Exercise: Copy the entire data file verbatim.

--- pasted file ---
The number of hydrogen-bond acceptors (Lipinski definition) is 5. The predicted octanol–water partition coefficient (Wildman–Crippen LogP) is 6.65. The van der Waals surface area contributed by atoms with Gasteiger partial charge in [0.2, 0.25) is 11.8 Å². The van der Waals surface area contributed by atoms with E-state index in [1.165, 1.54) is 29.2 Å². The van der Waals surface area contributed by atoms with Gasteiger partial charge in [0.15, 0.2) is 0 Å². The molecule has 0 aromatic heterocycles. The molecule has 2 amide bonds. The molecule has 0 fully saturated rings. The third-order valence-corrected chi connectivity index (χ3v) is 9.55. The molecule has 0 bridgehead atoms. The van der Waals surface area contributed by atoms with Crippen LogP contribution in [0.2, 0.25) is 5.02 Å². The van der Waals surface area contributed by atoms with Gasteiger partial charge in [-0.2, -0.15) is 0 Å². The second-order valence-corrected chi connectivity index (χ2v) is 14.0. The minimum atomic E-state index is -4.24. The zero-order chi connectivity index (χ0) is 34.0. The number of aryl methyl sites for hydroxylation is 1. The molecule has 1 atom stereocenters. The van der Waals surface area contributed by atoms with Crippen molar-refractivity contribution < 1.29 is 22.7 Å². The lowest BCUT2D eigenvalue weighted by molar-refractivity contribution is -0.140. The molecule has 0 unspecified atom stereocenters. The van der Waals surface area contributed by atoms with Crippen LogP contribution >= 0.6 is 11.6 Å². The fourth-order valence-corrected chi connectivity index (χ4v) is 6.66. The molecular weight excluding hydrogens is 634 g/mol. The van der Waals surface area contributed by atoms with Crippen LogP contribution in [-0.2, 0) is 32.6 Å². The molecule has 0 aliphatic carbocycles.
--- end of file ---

The number of hydrogen-bond acceptors (Lipinski definition) is 5. The predicted octanol–water partition coefficient (Wildman–Crippen LogP) is 6.65. The van der Waals surface area contributed by atoms with Gasteiger partial charge in [0.2, 0.25) is 11.8 Å². The van der Waals surface area contributed by atoms with E-state index in [1.165, 1.54) is 29.2 Å². The van der Waals surface area contributed by atoms with Gasteiger partial charge in [0.15, 0.2) is 0 Å². The molecule has 0 aromatic heterocycles. The molecule has 2 amide bonds. The molecule has 0 fully saturated rings. The third-order valence-corrected chi connectivity index (χ3v) is 9.55. The molecule has 0 bridgehead atoms. The van der Waals surface area contributed by atoms with Crippen LogP contribution in [0.2, 0.25) is 5.02 Å². The van der Waals surface area contributed by atoms with Gasteiger partial charge in [-0.2, -0.15) is 0 Å². The second-order valence-corrected chi connectivity index (χ2v) is 14.0. The minimum atomic E-state index is -4.24. The zero-order chi connectivity index (χ0) is 34.0. The number of aryl methyl sites for hydroxylation is 1. The molecule has 1 atom stereocenters. The van der Waals surface area contributed by atoms with Crippen molar-refractivity contribution < 1.29 is 22.7 Å². The lowest BCUT2D eigenvalue weighted by molar-refractivity contribution is -0.140. The molecule has 0 unspecified atom stereocenters. The van der Waals surface area contributed by atoms with Crippen LogP contribution >= 0.6 is 11.6 Å². The fourth-order valence-corrected chi connectivity index (χ4v) is 6.66. The molecular weight excluding hydrogens is 634 g/mol. The van der Waals surface area contributed by atoms with Crippen LogP contribution in [-0.2, 0) is 32.6 Å². The molecule has 0 aliphatic carbocycles.